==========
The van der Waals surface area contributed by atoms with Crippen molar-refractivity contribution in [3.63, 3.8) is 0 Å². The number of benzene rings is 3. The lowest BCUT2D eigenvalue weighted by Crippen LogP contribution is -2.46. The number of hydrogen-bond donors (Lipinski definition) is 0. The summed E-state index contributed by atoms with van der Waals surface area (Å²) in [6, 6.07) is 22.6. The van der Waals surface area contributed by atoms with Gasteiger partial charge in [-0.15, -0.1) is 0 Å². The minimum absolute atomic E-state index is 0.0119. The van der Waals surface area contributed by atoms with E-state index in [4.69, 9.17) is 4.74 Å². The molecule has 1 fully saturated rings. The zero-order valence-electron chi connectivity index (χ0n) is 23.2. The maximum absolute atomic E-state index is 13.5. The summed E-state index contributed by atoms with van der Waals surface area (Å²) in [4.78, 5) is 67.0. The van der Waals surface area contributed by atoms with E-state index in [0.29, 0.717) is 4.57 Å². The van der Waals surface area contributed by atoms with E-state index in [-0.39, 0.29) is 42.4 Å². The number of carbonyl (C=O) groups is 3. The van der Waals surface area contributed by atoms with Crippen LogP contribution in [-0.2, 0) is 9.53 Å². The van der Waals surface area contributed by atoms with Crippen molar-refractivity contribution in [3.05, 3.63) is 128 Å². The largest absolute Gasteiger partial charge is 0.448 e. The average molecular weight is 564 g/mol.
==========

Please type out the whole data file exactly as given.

The van der Waals surface area contributed by atoms with Crippen molar-refractivity contribution in [3.63, 3.8) is 0 Å². The number of benzene rings is 3. The lowest BCUT2D eigenvalue weighted by Crippen LogP contribution is -2.46. The number of hydrogen-bond donors (Lipinski definition) is 0. The summed E-state index contributed by atoms with van der Waals surface area (Å²) in [6, 6.07) is 22.6. The van der Waals surface area contributed by atoms with Gasteiger partial charge in [-0.15, -0.1) is 0 Å². The minimum absolute atomic E-state index is 0.0119. The van der Waals surface area contributed by atoms with E-state index in [4.69, 9.17) is 4.74 Å². The molecule has 1 fully saturated rings. The zero-order valence-electron chi connectivity index (χ0n) is 23.2. The maximum absolute atomic E-state index is 13.5. The summed E-state index contributed by atoms with van der Waals surface area (Å²) in [4.78, 5) is 67.0. The van der Waals surface area contributed by atoms with E-state index in [0.29, 0.717) is 4.57 Å². The van der Waals surface area contributed by atoms with E-state index in [-0.39, 0.29) is 42.4 Å². The number of carbonyl (C=O) groups is 3. The van der Waals surface area contributed by atoms with Crippen LogP contribution in [-0.2, 0) is 9.53 Å². The van der Waals surface area contributed by atoms with Crippen molar-refractivity contribution in [3.05, 3.63) is 128 Å². The largest absolute Gasteiger partial charge is 0.448 e. The average molecular weight is 564 g/mol.